The Fed’s current attempt to control long term rates, “QE to infinity”, is based on the hope that by providing cheap money, banking and financial firms will lend and thereby stimulate the economy. This would be a sound plan if the problem with the US economy was a shortage of credit. With corporations holding back cash and depending on productivity gains to drive earnings, the typical recovery scenario where the private sector borrows money for investment and drives job growth and ultimately demand, is not materialising.Demonstrably cheap money is not the answer. The real constraint on the economy is two pronged: 1. expectations of low growth keep corporations from investing funds and instead they hold large sums of cash on their balance sheets and 2. continued high unemployment and a continued deleveraging of household debt keeps consumers from spending. We have discussed this before and used the term to describe it as a “liquidity trap.” Despite the evidence that QE is not working as planned (employment and GDP remain lackluster) the Fed continues on this course as QE has become the proverbial financial crack pipe that allows the asset markets to continue higher and higher.
Surely inflating housing, stock and bond prices by governmental money printing is a good thing, right? Ask Alan Greenspan how well the Fed’s last foray into propping up asset prices worked out for them. Every time the government decides to manipulate markets, there are many very unpleasant unintended consequences. Under Greenspan artificially low rates were used to expand the housing market and allow businesses and consumers to get cheap money to leverage up their balance sheets. As we know, it ended badly. The unintended consequences were that the entire financial system almost collapsed and the stock market had its worst retracement since the Great Depression.
The real danger of QE is not the risk of hyperinflation, but the possibility that there is a “bubble” created in the bond market by artificial government purchases and that eventually there will be some failed auctions followed by a quick sharp rise in rates. This rise in rates will affect mortgages, consumer debt and, perhaps most alarmingly, the Federal debt cost. A quick rise in mortgage rates will not only slow down home purchases, but will add to the costs of anyone who has an adjustable rate. The Shadow Inventory which is still estimated at over 2.3 million homes will start to increase again as people are unable to make the drastically higher mortgage payments. Car loans, credit card payments, student loans and other consumer debt costs will increase and further dampen demand. Inflated asset prices will turn over violently.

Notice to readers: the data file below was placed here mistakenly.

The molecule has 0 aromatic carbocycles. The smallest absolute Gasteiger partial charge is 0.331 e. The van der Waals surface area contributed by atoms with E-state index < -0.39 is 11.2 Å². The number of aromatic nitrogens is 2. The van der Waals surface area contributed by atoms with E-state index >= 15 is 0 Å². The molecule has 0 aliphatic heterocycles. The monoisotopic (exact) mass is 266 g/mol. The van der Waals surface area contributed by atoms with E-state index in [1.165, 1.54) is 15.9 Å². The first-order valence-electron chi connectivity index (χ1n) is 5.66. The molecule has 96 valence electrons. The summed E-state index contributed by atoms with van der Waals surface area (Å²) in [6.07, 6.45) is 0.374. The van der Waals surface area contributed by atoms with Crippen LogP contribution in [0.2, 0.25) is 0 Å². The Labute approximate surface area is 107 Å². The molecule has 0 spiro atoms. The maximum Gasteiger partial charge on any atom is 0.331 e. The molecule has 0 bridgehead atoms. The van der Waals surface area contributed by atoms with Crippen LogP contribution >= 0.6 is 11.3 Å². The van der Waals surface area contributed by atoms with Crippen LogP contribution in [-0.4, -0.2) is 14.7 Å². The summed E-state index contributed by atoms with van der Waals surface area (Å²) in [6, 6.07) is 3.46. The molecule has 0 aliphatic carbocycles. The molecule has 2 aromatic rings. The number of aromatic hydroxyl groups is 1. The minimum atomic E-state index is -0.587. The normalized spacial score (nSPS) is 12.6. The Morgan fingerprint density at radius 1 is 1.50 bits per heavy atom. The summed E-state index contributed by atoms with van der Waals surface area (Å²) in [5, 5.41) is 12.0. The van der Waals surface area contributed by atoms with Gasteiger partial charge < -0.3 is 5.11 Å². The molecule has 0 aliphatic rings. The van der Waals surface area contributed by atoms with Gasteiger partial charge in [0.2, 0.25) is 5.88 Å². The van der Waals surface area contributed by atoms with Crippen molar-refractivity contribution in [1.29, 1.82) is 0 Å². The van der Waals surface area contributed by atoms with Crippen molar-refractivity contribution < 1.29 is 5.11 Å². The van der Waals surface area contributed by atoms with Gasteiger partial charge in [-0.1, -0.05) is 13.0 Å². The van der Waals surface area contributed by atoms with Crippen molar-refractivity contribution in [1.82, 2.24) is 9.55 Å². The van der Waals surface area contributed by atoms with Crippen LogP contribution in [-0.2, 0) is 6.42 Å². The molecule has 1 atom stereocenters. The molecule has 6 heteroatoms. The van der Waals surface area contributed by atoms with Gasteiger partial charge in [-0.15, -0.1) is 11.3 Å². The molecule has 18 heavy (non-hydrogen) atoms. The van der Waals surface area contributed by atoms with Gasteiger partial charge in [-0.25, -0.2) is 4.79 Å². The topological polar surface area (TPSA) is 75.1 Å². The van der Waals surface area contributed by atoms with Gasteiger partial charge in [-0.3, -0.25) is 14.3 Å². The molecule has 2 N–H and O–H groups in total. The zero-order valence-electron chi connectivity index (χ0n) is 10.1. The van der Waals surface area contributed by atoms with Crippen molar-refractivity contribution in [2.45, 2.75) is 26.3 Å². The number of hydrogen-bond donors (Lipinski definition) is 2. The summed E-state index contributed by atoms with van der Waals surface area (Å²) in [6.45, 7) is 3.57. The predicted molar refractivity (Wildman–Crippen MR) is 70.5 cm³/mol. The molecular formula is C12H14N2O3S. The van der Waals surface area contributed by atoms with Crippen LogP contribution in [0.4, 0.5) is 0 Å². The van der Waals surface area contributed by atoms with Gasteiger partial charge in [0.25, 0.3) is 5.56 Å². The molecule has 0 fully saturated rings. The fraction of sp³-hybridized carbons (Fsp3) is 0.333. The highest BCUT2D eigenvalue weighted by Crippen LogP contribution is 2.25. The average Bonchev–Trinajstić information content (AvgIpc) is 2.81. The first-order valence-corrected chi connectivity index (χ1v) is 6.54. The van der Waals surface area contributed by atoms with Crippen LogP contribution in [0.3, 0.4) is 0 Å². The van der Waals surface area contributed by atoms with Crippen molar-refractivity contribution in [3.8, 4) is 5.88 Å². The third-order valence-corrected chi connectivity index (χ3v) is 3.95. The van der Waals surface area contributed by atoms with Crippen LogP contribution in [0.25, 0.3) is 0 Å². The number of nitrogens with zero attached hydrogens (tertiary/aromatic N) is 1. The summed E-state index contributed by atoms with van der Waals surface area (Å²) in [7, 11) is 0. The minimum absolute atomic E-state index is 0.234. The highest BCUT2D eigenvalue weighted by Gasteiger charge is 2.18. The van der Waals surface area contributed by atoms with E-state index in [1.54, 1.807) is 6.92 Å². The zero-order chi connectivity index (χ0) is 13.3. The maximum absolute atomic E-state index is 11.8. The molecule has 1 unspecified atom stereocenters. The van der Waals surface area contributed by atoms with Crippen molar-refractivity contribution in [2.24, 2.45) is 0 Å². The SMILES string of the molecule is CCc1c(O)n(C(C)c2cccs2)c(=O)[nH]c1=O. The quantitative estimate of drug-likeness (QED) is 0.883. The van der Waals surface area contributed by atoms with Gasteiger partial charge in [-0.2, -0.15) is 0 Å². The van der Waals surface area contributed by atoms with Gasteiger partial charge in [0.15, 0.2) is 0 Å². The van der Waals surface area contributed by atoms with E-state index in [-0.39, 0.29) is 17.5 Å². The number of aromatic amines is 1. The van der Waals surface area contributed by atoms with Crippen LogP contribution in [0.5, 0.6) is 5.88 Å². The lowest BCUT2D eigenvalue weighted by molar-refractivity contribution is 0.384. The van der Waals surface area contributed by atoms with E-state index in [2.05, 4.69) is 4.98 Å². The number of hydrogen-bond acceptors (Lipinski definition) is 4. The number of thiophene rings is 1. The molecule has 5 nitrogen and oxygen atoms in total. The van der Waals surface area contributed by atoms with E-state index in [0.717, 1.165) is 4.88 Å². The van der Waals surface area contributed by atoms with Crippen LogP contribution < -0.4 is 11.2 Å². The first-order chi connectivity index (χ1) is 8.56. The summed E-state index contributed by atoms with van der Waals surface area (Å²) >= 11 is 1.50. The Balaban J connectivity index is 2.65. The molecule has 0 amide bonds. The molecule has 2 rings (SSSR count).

While many pundits agree that the bond market will eventually pay for the Fed induced asset inflation, they do not seem to be outwardly worried about a quick, vicious rise in long term rates and the financial calamity to follow. Goldman Sachs, however, has recently reduced its exposure to the bond market while at the same time has locked in low borrowing costs to the tune of $8 billion. They expect a 25% drop in bond prices.
Many credit Albert Einstein with defining insanity as “doing the same thing over and over again and expecting a different result.” The Bernanke Fed’s use of Quantitative Easing may seem different than the easy money policies of the Greenspan Fed on the surface, but the ultimate payoff of artificially inflated asset prices will end up with similar results. And by the look of the S&P 500’s long term chart, it looks like it is about to peak soon, and form a significant triple top with the 2000 and 2007 peaks-see the attached chart.
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